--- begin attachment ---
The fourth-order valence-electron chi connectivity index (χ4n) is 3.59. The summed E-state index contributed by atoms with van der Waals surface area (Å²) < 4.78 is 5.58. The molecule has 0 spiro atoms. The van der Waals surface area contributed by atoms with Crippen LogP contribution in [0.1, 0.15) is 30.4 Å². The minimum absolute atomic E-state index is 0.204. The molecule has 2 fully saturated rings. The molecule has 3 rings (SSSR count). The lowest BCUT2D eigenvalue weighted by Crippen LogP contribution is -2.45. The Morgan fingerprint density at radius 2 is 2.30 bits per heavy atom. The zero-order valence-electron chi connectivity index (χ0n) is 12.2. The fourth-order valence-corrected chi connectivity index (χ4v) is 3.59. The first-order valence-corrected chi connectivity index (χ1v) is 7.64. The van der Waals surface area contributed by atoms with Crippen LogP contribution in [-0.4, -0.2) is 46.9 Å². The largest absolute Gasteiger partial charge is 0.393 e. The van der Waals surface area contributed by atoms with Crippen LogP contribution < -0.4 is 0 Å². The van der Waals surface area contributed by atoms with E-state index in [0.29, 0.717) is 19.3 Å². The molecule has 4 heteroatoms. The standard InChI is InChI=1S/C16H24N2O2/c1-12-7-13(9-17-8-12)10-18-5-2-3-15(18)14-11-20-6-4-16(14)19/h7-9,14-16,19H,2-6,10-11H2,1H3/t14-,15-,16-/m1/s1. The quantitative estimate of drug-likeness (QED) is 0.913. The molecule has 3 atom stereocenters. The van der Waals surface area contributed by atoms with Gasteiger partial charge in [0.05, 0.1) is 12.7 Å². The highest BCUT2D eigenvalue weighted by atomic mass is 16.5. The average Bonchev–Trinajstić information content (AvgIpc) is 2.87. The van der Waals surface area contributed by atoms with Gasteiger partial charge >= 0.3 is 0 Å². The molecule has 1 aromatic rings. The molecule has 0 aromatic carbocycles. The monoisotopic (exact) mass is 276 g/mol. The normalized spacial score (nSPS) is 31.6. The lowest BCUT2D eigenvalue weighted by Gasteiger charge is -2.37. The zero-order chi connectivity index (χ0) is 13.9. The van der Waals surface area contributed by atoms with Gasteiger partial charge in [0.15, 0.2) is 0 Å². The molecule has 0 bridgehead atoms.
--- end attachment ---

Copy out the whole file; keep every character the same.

The fourth-order valence-electron chi connectivity index (χ4n) is 3.59. The summed E-state index contributed by atoms with van der Waals surface area (Å²) < 4.78 is 5.58. The molecule has 0 spiro atoms. The van der Waals surface area contributed by atoms with Crippen LogP contribution in [0.1, 0.15) is 30.4 Å². The minimum absolute atomic E-state index is 0.204. The molecule has 2 fully saturated rings. The molecule has 3 rings (SSSR count). The lowest BCUT2D eigenvalue weighted by Crippen LogP contribution is -2.45. The Morgan fingerprint density at radius 2 is 2.30 bits per heavy atom. The zero-order valence-electron chi connectivity index (χ0n) is 12.2. The fourth-order valence-corrected chi connectivity index (χ4v) is 3.59. The first-order valence-corrected chi connectivity index (χ1v) is 7.64. The van der Waals surface area contributed by atoms with Crippen LogP contribution in [-0.4, -0.2) is 46.9 Å². The largest absolute Gasteiger partial charge is 0.393 e. The van der Waals surface area contributed by atoms with Crippen LogP contribution < -0.4 is 0 Å². The van der Waals surface area contributed by atoms with E-state index in [0.29, 0.717) is 19.3 Å². The molecule has 4 heteroatoms. The standard InChI is InChI=1S/C16H24N2O2/c1-12-7-13(9-17-8-12)10-18-5-2-3-15(18)14-11-20-6-4-16(14)19/h7-9,14-16,19H,2-6,10-11H2,1H3/t14-,15-,16-/m1/s1. The quantitative estimate of drug-likeness (QED) is 0.913. The molecule has 3 atom stereocenters. The van der Waals surface area contributed by atoms with Gasteiger partial charge in [0.05, 0.1) is 12.7 Å². The highest BCUT2D eigenvalue weighted by atomic mass is 16.5. The average Bonchev–Trinajstić information content (AvgIpc) is 2.87. The van der Waals surface area contributed by atoms with Gasteiger partial charge >= 0.3 is 0 Å². The molecule has 1 aromatic rings. The molecule has 0 aromatic carbocycles. The monoisotopic (exact) mass is 276 g/mol. The normalized spacial score (nSPS) is 31.6. The lowest BCUT2D eigenvalue weighted by Gasteiger charge is -2.37. The zero-order chi connectivity index (χ0) is 13.9. The van der Waals surface area contributed by atoms with Gasteiger partial charge in [0.15, 0.2) is 0 Å². The molecule has 0 bridgehead atoms.